In laboratory and animal-based studies, remdesivir proved to be more active at fighting coronaviruses than other drugs were. And even though the drug wasn’t tested out on humans for treating SARS or MERS in the real world, researchers suspected it would be our best bet with COVID-19, Subramanian said.
More research desperately needed
Heinz said this undertaking with remdesivir is monumental and daunting. We’re not taking a cure that has been undeniably proven to work for SARS and MERS and modifying it for COVID-19. We’re looking at a drug that showed some promise with those coronaviruses and seeing how well it works with an entirely new infection. And we’re doing that in a matter of weeks — not months or years, as typically required.
“What we’re trying to do in, like, 10 seconds has literally never been done in a 100 years of medicine or more,” Heinz said.
We definitely need more studies to ensure the findings hold up. “We need multiple trials, multiple studies, research to consistently show this pattern [that remdesivir works],” Heinz said.
Researchers also need to dig into all the data and map out the best way to use remdesivir. According to Subramanian, researchers will need to determine when people should start the treatment (it seems, now, that the earlier you treat, the better the outcome). They also need to figure out what groups of patients you should really target ― and who may be worse off without treatment ― and where the drug can make the biggest impact.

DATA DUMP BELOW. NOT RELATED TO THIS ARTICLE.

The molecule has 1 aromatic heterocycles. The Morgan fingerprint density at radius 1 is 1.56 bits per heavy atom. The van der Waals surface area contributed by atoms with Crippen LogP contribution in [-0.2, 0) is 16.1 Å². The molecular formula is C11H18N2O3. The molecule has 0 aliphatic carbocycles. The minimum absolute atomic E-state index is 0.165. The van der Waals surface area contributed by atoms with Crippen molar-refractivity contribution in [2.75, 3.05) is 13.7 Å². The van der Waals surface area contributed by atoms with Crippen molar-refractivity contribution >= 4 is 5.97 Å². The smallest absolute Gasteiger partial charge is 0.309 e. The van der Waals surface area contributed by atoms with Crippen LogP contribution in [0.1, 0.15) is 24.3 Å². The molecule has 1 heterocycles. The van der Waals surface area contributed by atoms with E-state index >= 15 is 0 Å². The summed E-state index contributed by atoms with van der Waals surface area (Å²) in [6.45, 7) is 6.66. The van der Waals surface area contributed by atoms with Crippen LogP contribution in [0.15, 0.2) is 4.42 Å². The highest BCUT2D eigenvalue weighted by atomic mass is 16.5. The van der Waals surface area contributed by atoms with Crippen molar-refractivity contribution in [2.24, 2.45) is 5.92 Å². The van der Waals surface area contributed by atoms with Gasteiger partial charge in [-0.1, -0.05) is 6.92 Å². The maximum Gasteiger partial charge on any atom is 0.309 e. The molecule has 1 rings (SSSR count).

After that, the next move would be to look at combination therapies, Subramanian noted, and see if there’s any medication that can be combined with remdesivir to make it even more effective. We need to see this through, Heinz said — but all things considered, what we’re seeing is really promising.
Experts are still learning about the novel coronavirus. The information in this story is what was known or available as of press time, but it’s possible guidance around COVID-19 could change as scientists discover more about the virus. Please check the Centers for Disease Control and Prevention for the most updated recommendations.